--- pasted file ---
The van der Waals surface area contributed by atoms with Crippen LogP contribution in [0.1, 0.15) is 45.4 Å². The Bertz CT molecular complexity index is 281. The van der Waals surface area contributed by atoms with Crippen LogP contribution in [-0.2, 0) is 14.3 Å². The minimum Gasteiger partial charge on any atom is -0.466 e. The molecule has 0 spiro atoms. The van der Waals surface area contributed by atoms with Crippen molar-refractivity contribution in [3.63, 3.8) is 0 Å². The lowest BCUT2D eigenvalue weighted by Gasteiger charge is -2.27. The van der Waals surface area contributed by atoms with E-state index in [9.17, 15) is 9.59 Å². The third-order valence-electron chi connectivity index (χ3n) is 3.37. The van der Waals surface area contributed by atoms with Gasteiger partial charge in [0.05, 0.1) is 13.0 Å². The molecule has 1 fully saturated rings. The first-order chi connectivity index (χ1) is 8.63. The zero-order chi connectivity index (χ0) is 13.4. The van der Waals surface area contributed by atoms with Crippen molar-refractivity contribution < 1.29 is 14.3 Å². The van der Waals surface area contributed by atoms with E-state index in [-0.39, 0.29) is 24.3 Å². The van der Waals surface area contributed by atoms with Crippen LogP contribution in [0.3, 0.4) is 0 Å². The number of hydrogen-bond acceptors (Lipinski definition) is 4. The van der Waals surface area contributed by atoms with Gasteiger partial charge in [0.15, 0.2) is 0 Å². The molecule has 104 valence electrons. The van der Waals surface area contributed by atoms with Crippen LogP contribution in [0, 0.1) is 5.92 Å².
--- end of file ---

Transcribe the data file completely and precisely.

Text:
The van der Waals surface area contributed by atoms with Crippen LogP contribution in [0.1, 0.15) is 45.4 Å². The Bertz CT molecular complexity index is 281. The van der Waals surface area contributed by atoms with Crippen LogP contribution in [-0.2, 0) is 14.3 Å². The minimum Gasteiger partial charge on any atom is -0.466 e. The molecule has 0 spiro atoms. The van der Waals surface area contributed by atoms with Crippen molar-refractivity contribution in [3.63, 3.8) is 0 Å². The lowest BCUT2D eigenvalue weighted by Gasteiger charge is -2.27. The van der Waals surface area contributed by atoms with E-state index in [9.17, 15) is 9.59 Å². The third-order valence-electron chi connectivity index (χ3n) is 3.37. The van der Waals surface area contributed by atoms with Gasteiger partial charge in [0.05, 0.1) is 13.0 Å². The molecule has 1 fully saturated rings. The first-order chi connectivity index (χ1) is 8.63. The zero-order chi connectivity index (χ0) is 13.4. The van der Waals surface area contributed by atoms with Crippen molar-refractivity contribution < 1.29 is 14.3 Å². The van der Waals surface area contributed by atoms with E-state index in [-0.39, 0.29) is 24.3 Å². The van der Waals surface area contributed by atoms with Crippen LogP contribution in [0.3, 0.4) is 0 Å². The number of hydrogen-bond acceptors (Lipinski definition) is 4. The van der Waals surface area contributed by atoms with Gasteiger partial charge in [0.15, 0.2) is 0 Å². The molecule has 104 valence electrons. The van der Waals surface area contributed by atoms with Crippen LogP contribution in [0, 0.1) is 5.92 Å².